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Miami-Dade County—parts of which I am fortunate to represent in Congress—is home to the largest Haitian-American population in the United States, and I am proud to call Haitian-Americans my friends, my constituents, and, yes, my family.

This made the events of January 2010 particularly heart-wrenching for me. Approximately 293,000 homes were destroyed or badly damaged, leaving 1.5 million people in insecure living situations including camps with high levels of violence. Nearly 80 percent of the schools in Port-au-Prince were rendered unusable, leaving young people with limited opportunity and no place to spend their days. Almost 25 percent of civil servants in Port-au-Prince were killed, leaving the nation with a staggering need for government capacity including judicial officers and police.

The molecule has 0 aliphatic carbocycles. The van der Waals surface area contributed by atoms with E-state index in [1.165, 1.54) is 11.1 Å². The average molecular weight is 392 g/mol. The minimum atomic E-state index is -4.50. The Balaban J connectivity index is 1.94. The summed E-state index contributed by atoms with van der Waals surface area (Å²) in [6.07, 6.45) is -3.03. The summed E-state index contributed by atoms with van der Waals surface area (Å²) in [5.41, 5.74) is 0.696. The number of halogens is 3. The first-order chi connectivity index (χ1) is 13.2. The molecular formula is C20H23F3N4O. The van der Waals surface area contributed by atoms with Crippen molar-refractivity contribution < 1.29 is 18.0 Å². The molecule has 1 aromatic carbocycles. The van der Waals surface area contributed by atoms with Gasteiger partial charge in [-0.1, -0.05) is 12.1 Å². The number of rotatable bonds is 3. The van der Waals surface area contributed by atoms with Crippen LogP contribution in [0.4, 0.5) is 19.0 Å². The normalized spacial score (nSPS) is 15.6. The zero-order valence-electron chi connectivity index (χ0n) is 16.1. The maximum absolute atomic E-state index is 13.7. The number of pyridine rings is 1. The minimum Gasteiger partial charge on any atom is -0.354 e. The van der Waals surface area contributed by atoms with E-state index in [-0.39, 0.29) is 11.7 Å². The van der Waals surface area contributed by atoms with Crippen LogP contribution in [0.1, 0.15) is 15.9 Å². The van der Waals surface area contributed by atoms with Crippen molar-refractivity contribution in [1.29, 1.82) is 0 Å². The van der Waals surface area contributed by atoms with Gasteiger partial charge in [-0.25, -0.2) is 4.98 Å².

Haiti is a top priority for me in Congress. I have been a tireless advocate to ensure the continuation of post-earthquake Temporary Protected Status for Haitian immigrants until 2013. With support from more than a dozen Members of the US Congress, I developed a resolution calling on the US Government, the Government of Haiti, and others in the international community to take specific steps to reduce the incidence of gender-based violence in Haiti.